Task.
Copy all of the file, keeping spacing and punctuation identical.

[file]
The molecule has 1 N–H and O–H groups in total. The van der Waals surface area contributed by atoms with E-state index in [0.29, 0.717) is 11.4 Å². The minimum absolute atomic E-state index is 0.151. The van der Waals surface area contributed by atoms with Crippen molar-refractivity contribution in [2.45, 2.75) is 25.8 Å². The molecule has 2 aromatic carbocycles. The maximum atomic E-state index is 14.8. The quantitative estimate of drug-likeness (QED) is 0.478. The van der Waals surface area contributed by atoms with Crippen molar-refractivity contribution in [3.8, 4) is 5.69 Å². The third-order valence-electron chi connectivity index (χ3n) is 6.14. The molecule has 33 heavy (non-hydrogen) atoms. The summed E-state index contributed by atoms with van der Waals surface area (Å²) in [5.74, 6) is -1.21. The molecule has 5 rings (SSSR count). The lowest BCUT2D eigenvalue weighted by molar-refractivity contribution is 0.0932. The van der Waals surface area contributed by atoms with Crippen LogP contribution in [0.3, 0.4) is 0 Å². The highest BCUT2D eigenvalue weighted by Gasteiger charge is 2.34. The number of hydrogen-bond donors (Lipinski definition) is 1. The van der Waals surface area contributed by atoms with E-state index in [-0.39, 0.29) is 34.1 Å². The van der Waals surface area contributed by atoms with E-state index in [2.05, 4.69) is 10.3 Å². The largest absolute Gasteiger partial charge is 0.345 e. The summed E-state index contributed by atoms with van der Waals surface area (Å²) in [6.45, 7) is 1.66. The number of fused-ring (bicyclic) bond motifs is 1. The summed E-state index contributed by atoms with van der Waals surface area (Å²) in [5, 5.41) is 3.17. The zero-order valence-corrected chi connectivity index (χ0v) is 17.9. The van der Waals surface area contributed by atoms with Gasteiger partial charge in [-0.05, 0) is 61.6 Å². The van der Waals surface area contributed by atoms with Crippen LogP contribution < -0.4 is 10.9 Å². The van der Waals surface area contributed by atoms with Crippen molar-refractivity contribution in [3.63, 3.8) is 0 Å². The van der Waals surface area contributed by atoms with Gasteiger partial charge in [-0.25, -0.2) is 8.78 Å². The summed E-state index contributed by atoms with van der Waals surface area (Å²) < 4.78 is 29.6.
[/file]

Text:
The molecule has 1 N–H and O–H groups in total. The van der Waals surface area contributed by atoms with E-state index in [0.29, 0.717) is 11.4 Å². The minimum absolute atomic E-state index is 0.151. The van der Waals surface area contributed by atoms with Crippen molar-refractivity contribution in [2.45, 2.75) is 25.8 Å². The molecule has 2 aromatic carbocycles. The maximum atomic E-state index is 14.8. The quantitative estimate of drug-likeness (QED) is 0.478. The van der Waals surface area contributed by atoms with Crippen molar-refractivity contribution in [3.8, 4) is 5.69 Å². The third-order valence-electron chi connectivity index (χ3n) is 6.14. The molecule has 33 heavy (non-hydrogen) atoms. The summed E-state index contributed by atoms with van der Waals surface area (Å²) in [5.74, 6) is -1.21. The molecule has 5 rings (SSSR count). The lowest BCUT2D eigenvalue weighted by molar-refractivity contribution is 0.0932. The van der Waals surface area contributed by atoms with Crippen LogP contribution in [0.3, 0.4) is 0 Å². The highest BCUT2D eigenvalue weighted by Gasteiger charge is 2.34. The number of hydrogen-bond donors (Lipinski definition) is 1. The van der Waals surface area contributed by atoms with E-state index in [-0.39, 0.29) is 34.1 Å². The van der Waals surface area contributed by atoms with E-state index in [2.05, 4.69) is 10.3 Å². The largest absolute Gasteiger partial charge is 0.345 e. The summed E-state index contributed by atoms with van der Waals surface area (Å²) in [6.45, 7) is 1.66. The number of fused-ring (bicyclic) bond motifs is 1. The summed E-state index contributed by atoms with van der Waals surface area (Å²) in [5, 5.41) is 3.17. The zero-order valence-corrected chi connectivity index (χ0v) is 17.9. The van der Waals surface area contributed by atoms with Gasteiger partial charge in [-0.05, 0) is 61.6 Å². The van der Waals surface area contributed by atoms with Crippen LogP contribution < -0.4 is 10.9 Å². The van der Waals surface area contributed by atoms with Crippen molar-refractivity contribution in [3.63, 3.8) is 0 Å². The van der Waals surface area contributed by atoms with Gasteiger partial charge in [-0.25, -0.2) is 8.78 Å². The summed E-state index contributed by atoms with van der Waals surface area (Å²) < 4.78 is 29.6.